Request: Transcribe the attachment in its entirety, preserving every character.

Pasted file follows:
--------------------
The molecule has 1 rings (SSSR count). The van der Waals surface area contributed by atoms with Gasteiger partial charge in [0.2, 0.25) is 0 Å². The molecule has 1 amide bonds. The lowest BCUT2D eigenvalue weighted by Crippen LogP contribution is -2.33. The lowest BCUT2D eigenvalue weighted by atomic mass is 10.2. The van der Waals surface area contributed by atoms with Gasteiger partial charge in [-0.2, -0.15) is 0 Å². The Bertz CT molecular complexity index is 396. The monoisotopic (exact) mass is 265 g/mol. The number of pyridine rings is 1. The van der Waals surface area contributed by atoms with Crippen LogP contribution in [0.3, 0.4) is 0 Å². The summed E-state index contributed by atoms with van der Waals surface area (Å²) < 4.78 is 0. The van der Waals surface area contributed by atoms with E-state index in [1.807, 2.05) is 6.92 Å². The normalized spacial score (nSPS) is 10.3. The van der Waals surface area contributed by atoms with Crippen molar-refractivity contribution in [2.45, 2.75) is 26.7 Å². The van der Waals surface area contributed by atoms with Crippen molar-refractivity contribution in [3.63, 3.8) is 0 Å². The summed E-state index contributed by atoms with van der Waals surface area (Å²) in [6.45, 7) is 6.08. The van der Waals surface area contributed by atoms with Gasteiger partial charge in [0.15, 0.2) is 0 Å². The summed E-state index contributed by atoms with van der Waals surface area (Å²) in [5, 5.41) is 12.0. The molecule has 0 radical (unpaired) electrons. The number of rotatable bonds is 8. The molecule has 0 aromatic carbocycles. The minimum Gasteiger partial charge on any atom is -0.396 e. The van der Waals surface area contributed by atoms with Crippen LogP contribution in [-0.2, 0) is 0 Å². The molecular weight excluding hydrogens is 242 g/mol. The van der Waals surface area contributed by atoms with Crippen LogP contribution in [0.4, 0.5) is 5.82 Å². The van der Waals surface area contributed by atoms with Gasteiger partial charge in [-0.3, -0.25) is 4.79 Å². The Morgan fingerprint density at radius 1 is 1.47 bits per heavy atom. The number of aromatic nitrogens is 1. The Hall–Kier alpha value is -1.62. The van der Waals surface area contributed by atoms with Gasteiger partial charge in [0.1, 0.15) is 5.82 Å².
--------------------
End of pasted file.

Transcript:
The molecule has 1 rings (SSSR count). The van der Waals surface area contributed by atoms with Gasteiger partial charge in [0.2, 0.25) is 0 Å². The molecule has 1 amide bonds. The lowest BCUT2D eigenvalue weighted by Crippen LogP contribution is -2.33. The lowest BCUT2D eigenvalue weighted by atomic mass is 10.2. The van der Waals surface area contributed by atoms with Gasteiger partial charge in [-0.2, -0.15) is 0 Å². The Bertz CT molecular complexity index is 396. The monoisotopic (exact) mass is 265 g/mol. The number of pyridine rings is 1. The van der Waals surface area contributed by atoms with Crippen LogP contribution in [0.3, 0.4) is 0 Å². The summed E-state index contributed by atoms with van der Waals surface area (Å²) < 4.78 is 0. The van der Waals surface area contributed by atoms with E-state index in [1.807, 2.05) is 6.92 Å². The normalized spacial score (nSPS) is 10.3. The van der Waals surface area contributed by atoms with Crippen molar-refractivity contribution in [2.45, 2.75) is 26.7 Å². The van der Waals surface area contributed by atoms with Crippen molar-refractivity contribution in [3.63, 3.8) is 0 Å². The summed E-state index contributed by atoms with van der Waals surface area (Å²) in [6.45, 7) is 6.08. The van der Waals surface area contributed by atoms with Gasteiger partial charge in [0.15, 0.2) is 0 Å². The summed E-state index contributed by atoms with van der Waals surface area (Å²) in [5, 5.41) is 12.0. The molecule has 0 radical (unpaired) electrons. The number of rotatable bonds is 8. The molecule has 0 aromatic carbocycles. The minimum Gasteiger partial charge on any atom is -0.396 e. The van der Waals surface area contributed by atoms with Crippen LogP contribution in [-0.2, 0) is 0 Å². The molecular weight excluding hydrogens is 242 g/mol. The van der Waals surface area contributed by atoms with Crippen LogP contribution in [0.4, 0.5) is 5.82 Å². The van der Waals surface area contributed by atoms with Gasteiger partial charge in [-0.3, -0.25) is 4.79 Å². The Morgan fingerprint density at radius 1 is 1.47 bits per heavy atom. The number of aromatic nitrogens is 1. The Hall–Kier alpha value is -1.62. The van der Waals surface area contributed by atoms with Gasteiger partial charge in [0.1, 0.15) is 5.82 Å².